Industry Tidbits


This blog post covers two items:
What is the most popular LMS and trends to watch for in 2013.


According to a report from Capterra, Moodle is the most popular learning management system in the world.

The list, measured by total customers, active users and overall online presence, lists the top 10 most popular LMSs. Rankings are also broken down by academic and corporate users.

The top five include:

  1. Moodle is first in overall users (60 million)
  2. Edmodo leads in total customers (100,000), the most Twitter followers (19,800), and Facebook friends (17,700)
  3. Blackboard is most popular on LinkedIn (6,800 users)
  4. SumTotal Systems
  5. Skillsoft


Actors and Avatars – With both Articulate Storyline and Adobe Captivate 6 on the market and promoting built-in character libraries, expect to see more personal touches in eLearning courses. Don’t be surprised if, by mid-to-late 2013, you start to see the capability to add voice talent with lip synching to these types of characters. You can already do it with Real Audio software.

HTML 5 – Captivate and Articulate publish, by default, to Flash. However, if you expect your learners to view your eLearning content on a tablet or mobile device, you can expect that the deliverable will be HTML 5. Apple devices (also known as iOS) don’t even play Flash content. HTML 5 is less taxing on a CPU and it can offer geolocation features, if you want that. One of the things to watch for is how Tin Can plays a role in app development for tablets. I expect HTML 5 and the emergence of Tin Can to grow very closely together.

Tin Can – I have already written about Tin Can in another post, but essentially the Tin Can API will allow people to start create these self-contained apps in a way that lets them work with and Tin Can-enabled LMSs

Losing the SmartPhone – It has shown itself as a failure for eLearning course creation. The primary killer is the small screens. However, tablets are growing in popularity and people don’t mind taking courses on them. People will need to be able to do more than just see your system via their mobile web browser. You may need to start thinking about apps for tablets.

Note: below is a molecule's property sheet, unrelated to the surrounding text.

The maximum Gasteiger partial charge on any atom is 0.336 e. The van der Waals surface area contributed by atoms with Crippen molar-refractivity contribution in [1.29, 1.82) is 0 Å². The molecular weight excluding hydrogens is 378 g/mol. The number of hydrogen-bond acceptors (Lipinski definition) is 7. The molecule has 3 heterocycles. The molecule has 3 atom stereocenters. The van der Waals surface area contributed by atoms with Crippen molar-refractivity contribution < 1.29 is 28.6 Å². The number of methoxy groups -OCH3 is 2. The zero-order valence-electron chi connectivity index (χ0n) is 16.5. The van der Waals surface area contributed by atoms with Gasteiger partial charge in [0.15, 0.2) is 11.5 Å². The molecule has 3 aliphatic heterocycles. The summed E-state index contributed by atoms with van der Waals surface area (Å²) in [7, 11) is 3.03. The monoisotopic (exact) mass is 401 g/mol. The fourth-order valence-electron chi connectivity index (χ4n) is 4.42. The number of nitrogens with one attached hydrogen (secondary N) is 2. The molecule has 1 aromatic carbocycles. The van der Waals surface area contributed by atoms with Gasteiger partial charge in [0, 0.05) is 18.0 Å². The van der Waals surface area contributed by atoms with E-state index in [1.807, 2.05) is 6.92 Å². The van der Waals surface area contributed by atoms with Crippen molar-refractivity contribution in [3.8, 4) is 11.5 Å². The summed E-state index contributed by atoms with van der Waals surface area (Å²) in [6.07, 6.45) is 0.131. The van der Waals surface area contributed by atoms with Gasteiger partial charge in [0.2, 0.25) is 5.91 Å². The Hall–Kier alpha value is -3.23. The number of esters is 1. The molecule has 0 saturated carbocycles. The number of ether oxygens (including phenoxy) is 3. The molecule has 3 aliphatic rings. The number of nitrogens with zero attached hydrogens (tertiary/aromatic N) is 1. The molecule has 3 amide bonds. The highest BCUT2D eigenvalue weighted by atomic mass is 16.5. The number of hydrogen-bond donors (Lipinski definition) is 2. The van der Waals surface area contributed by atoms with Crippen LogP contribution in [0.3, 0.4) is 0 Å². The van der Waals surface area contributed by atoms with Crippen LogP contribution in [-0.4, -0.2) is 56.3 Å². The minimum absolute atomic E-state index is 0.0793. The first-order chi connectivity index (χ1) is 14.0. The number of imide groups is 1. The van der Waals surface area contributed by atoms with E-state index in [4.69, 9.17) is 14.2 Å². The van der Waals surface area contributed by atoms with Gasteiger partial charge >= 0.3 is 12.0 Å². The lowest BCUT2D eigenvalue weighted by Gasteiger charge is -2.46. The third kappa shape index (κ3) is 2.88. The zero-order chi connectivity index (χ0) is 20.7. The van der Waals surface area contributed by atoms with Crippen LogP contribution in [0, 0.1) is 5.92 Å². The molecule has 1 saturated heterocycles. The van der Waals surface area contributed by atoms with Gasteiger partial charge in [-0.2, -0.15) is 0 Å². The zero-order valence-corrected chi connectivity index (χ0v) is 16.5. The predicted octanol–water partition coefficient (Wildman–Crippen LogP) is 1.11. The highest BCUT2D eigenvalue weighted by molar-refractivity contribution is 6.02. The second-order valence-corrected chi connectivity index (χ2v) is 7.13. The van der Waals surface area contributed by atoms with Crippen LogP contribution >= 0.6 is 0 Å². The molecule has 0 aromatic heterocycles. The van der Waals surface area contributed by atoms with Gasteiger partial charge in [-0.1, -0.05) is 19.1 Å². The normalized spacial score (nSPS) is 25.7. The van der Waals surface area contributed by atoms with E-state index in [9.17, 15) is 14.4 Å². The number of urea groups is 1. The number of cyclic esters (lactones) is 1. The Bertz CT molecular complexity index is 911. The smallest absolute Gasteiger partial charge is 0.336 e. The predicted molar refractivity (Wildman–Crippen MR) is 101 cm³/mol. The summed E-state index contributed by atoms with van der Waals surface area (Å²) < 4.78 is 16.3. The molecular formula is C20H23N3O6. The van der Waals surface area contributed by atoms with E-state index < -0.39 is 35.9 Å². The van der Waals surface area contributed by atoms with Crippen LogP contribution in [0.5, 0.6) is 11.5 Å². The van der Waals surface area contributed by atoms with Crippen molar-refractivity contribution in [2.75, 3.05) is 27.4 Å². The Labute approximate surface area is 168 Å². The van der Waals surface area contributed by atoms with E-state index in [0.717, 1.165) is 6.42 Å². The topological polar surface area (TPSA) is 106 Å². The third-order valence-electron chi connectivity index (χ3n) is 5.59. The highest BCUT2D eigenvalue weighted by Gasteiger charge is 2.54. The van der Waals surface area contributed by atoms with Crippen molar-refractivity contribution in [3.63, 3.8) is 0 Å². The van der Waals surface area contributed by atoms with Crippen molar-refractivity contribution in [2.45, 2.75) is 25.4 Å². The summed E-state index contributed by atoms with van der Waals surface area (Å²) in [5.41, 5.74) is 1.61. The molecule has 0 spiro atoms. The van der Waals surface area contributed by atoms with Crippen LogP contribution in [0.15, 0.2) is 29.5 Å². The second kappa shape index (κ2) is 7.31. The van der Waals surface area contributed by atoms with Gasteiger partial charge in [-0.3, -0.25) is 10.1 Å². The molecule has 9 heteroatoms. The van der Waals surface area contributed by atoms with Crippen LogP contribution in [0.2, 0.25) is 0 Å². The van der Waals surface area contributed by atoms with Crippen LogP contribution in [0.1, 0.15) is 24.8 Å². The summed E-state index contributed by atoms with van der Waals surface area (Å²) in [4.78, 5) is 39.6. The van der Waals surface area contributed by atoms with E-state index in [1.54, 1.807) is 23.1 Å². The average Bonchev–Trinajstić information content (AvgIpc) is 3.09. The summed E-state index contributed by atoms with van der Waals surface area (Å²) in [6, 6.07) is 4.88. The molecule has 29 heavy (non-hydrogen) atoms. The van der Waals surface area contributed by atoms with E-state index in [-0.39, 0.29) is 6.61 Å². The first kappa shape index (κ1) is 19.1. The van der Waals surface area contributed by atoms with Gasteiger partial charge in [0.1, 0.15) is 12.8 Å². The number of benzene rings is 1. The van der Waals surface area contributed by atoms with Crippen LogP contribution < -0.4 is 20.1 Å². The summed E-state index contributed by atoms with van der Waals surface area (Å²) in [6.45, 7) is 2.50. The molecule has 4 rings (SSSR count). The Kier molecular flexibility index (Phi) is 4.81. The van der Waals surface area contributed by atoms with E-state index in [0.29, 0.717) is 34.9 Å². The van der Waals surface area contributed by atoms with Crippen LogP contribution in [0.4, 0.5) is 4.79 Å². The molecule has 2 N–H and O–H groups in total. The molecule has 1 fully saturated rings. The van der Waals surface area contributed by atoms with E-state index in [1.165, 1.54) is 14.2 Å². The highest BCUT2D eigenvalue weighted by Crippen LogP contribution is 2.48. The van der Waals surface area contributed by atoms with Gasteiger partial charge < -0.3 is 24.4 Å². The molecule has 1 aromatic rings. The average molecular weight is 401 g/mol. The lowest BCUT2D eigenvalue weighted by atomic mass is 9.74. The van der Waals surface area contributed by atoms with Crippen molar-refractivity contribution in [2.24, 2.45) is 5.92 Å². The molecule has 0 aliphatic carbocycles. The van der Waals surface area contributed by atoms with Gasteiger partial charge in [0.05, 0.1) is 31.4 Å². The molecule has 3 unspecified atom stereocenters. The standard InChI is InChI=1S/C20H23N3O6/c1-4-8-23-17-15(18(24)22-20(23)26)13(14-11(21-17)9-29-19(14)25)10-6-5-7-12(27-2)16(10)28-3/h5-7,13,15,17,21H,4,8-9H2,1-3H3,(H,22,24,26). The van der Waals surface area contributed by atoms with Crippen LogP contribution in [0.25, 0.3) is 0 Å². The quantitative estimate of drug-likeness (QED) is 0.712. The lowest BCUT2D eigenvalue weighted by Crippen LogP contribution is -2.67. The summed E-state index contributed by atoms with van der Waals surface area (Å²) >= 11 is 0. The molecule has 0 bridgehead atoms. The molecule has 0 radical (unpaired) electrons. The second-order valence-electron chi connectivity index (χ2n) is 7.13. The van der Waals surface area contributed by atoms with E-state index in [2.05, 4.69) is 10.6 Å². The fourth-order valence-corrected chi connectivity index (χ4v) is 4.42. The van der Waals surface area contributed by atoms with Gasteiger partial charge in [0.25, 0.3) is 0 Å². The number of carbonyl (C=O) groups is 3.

Personalization – Web 2.0 (Facebook, YouTube, iTunes, LinkedIn, Amazon, Hulu, tablet apps, etc.) has created a population of people who want to be able to personalize everything from their music to what they watch to what they purchase to what appears on their devices. Expect that learners will desire, and possibly demand this of their learning solutions. The primary example of this is changing the language of the LMS from English to Spanish, French, or German. Typically you have to purchase an add-on to make this happen. This will probably be something that appears slowly and eventually grows over the next few years.

Video – The wide availability of video delivery, the popularity of YouTube, the ease of video creation, and ease of end user upload will drive a revolution in content offered in this format. Expect to see full analytics of this content – who viewed it, how long they watched for, how they get to it, and what other videos they watched after viewing yours.

Digital Textbooks – I remember one of my largest college expenses being textbooks. More than a few times, I paid over $100 for a text book. Currently, my daughter has two high school text books she reads online. The eBook platform will probably be the driving force for this. Mix this with the capabilities of video and personalization and you have media-driven textbooks which print can’t compete against.

Security and Privacy – Why are people afraid of an LMS in the cloud? It all revolves around security and privacy of content. My mother-in-law did not want to store her pictures on a cloud system because she was afraid they would “disappear” and she would lose her photos. Interestingly enough, when was the last time you heard of an LMS on a cloud getting hacked. It doesn’t happen much and I expect, because of the fear, it will happen less as companies work to enhance privacy and security. If they don’t, they will fail.


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